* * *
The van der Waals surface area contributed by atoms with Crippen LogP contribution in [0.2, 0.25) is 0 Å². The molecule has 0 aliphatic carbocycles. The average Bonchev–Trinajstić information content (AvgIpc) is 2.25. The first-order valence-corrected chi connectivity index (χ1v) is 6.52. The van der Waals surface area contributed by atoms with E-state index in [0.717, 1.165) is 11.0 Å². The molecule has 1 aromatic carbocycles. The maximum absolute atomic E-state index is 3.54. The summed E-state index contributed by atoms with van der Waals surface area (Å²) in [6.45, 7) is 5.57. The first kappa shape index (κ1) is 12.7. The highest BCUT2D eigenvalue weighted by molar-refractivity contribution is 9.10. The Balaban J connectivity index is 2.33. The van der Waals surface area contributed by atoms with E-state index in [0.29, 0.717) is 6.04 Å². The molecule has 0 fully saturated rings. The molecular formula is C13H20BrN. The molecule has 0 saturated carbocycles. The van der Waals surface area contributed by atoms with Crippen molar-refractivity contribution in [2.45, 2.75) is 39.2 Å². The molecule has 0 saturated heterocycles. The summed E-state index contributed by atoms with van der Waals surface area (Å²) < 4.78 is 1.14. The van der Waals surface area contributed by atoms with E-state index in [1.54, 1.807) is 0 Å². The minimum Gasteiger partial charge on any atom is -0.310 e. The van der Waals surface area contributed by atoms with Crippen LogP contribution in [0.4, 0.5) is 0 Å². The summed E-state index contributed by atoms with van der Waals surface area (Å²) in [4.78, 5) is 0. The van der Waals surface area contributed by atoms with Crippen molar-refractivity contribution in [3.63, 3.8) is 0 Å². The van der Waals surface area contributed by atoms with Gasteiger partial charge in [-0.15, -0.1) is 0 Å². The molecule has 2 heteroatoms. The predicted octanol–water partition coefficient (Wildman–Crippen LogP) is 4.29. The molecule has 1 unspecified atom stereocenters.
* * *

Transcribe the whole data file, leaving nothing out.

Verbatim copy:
The van der Waals surface area contributed by atoms with Crippen LogP contribution in [0.2, 0.25) is 0 Å². The molecule has 0 aliphatic carbocycles. The average Bonchev–Trinajstić information content (AvgIpc) is 2.25. The first-order valence-corrected chi connectivity index (χ1v) is 6.52. The van der Waals surface area contributed by atoms with E-state index in [0.717, 1.165) is 11.0 Å². The molecule has 1 aromatic carbocycles. The maximum absolute atomic E-state index is 3.54. The summed E-state index contributed by atoms with van der Waals surface area (Å²) in [6.45, 7) is 5.57. The first kappa shape index (κ1) is 12.7. The highest BCUT2D eigenvalue weighted by molar-refractivity contribution is 9.10. The Balaban J connectivity index is 2.33. The van der Waals surface area contributed by atoms with E-state index in [0.29, 0.717) is 6.04 Å². The molecule has 0 fully saturated rings. The molecular formula is C13H20BrN. The molecule has 0 saturated carbocycles. The van der Waals surface area contributed by atoms with Crippen molar-refractivity contribution in [2.45, 2.75) is 39.2 Å². The molecule has 0 saturated heterocycles. The summed E-state index contributed by atoms with van der Waals surface area (Å²) < 4.78 is 1.14. The van der Waals surface area contributed by atoms with E-state index in [1.54, 1.807) is 0 Å². The minimum Gasteiger partial charge on any atom is -0.310 e. The van der Waals surface area contributed by atoms with Crippen LogP contribution in [0.4, 0.5) is 0 Å². The summed E-state index contributed by atoms with van der Waals surface area (Å²) in [4.78, 5) is 0. The van der Waals surface area contributed by atoms with Crippen molar-refractivity contribution in [3.63, 3.8) is 0 Å². The van der Waals surface area contributed by atoms with Gasteiger partial charge in [-0.15, -0.1) is 0 Å². The molecule has 2 heteroatoms. The predicted octanol–water partition coefficient (Wildman–Crippen LogP) is 4.29. The molecule has 1 unspecified atom stereocenters.